1. Sherrie says:

          Great – where are you based? Just want to make sure I send you accurate information 🙂

          Australian Hearing should have some information – worth trying too.

          1. We’re in Sydney – big city = great for lots of things, but last to roll out the NDIS 🙁

          2. Sherrie says:

            I agree – I used to live in Sydney. Email coming your way shortly 🙂

  2. Seana Smith says:

    Hello, very good to have your point of view out there. Come on NDIS get a move on! I’m sure blogger events would be really keen to be as genuinely inclusive as possible. I’m going this year, and great to hear Carly will live tweet.

  3. Thanks for writing this post Sherrie – this is actually something I did a bit of research on earlier this year.

    We’ve never been asked for an interpreter but I was chatting to another conference organiser who had been trying to respond to such requests for his small event.

    His challenge was that he was quoted $2500 for two days but as his event was just for 50 people he had to work out how to cover that cost – definitely tricky as it added significant cost to each ticket price.

    For us the cost would be significant – as we try to keep prices down and have traditionally just tried to cover costs – but we’d have some wriggle room to absorb it into our ticket prices given our larger attendee numbers.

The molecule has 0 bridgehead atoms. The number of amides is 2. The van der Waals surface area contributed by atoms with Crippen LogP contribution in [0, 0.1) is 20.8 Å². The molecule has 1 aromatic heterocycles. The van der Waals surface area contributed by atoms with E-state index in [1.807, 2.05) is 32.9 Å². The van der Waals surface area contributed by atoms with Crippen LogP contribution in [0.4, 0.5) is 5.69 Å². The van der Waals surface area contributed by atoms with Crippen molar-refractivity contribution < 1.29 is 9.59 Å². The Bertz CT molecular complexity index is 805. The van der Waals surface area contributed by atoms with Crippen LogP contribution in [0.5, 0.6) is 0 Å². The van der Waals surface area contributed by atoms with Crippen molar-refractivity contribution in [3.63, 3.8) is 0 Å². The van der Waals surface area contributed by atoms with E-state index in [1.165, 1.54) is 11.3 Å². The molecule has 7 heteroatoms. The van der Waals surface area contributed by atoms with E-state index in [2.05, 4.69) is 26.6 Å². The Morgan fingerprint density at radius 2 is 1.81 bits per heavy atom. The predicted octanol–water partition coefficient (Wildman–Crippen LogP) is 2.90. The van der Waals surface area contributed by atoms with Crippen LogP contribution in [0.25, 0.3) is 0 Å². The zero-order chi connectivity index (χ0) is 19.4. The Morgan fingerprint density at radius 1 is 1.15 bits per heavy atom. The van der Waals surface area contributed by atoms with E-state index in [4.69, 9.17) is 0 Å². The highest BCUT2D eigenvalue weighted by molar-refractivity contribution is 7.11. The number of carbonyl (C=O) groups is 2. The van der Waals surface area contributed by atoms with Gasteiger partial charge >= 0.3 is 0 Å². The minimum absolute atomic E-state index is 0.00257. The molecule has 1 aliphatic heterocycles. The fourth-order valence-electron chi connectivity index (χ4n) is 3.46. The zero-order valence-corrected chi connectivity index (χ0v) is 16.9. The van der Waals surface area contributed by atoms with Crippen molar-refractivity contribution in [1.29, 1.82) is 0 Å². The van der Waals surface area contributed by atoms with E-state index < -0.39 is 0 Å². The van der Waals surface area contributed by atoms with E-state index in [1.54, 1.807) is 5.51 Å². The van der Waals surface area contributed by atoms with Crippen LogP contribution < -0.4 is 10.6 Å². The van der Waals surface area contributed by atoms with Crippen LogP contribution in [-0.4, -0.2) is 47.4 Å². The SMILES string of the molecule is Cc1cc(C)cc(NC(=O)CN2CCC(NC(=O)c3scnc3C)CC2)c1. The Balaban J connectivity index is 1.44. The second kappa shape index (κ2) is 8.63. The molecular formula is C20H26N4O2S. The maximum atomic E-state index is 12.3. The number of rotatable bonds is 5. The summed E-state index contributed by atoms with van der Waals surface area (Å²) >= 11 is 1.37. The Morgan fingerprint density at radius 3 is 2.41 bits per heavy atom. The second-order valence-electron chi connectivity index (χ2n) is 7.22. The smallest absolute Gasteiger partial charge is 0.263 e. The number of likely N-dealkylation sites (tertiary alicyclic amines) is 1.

The other alternative that I’d considered if we’d not had time to consider this kind of cost in our budget before the event was to offer anyone needing an interpreter an extra ticket to bring a friend for free. That solution probably doesn’t suit everyone but we’d certainly be open to finding a way to make our event as accessible as possible.

    This is definitely something I’d love to find a way to address and NDIS would seem a logical solution when it finally is accessible to everyone.

    Totally open to suggestions!

    1. Sherrie says:

      Hi Darren,

      Thank you so much for taking time out to comment – very much appreciated!

      The alternative you considered would be have been okay years ago, but since the fake interpreter debacle that happened at Mandela’s funeral in South Africa late last year, we are now very careful with booking interpreters and making sure they are accredited by NAATI and qualified to interpret between English and Auslan. If I was to bring a friend, I would not want to place such a large burden on them, nor would I want to hold them accountable if they failed to convey important information. As I mentioned to Carly on Facebook today, it is essential that deaf people are given access to information through Auslan – that being Auslan interpreters, and it is mentioned in the DDA and the UN CRPD (Articles 9 and 21).

      It really sucks that most conference usually do not have funds to pay for Auslan interpreters, however I am pretty sure there are grants available for accessibility at conferences. I will get in touch with my colleagues and ask around, and let you know, if you would like?

      Happy to discuss this further with you.

      Again, thank you so much and all the best for this weekend!

  4. thanks for those thoughts Sherrie – I’m literally about to jump in a cab to the airport to head up to PBEVENT but will definitely bookmark this to ponder as we think about next year’s events.

    1. Sherrie says:

      Good luck for this weekend!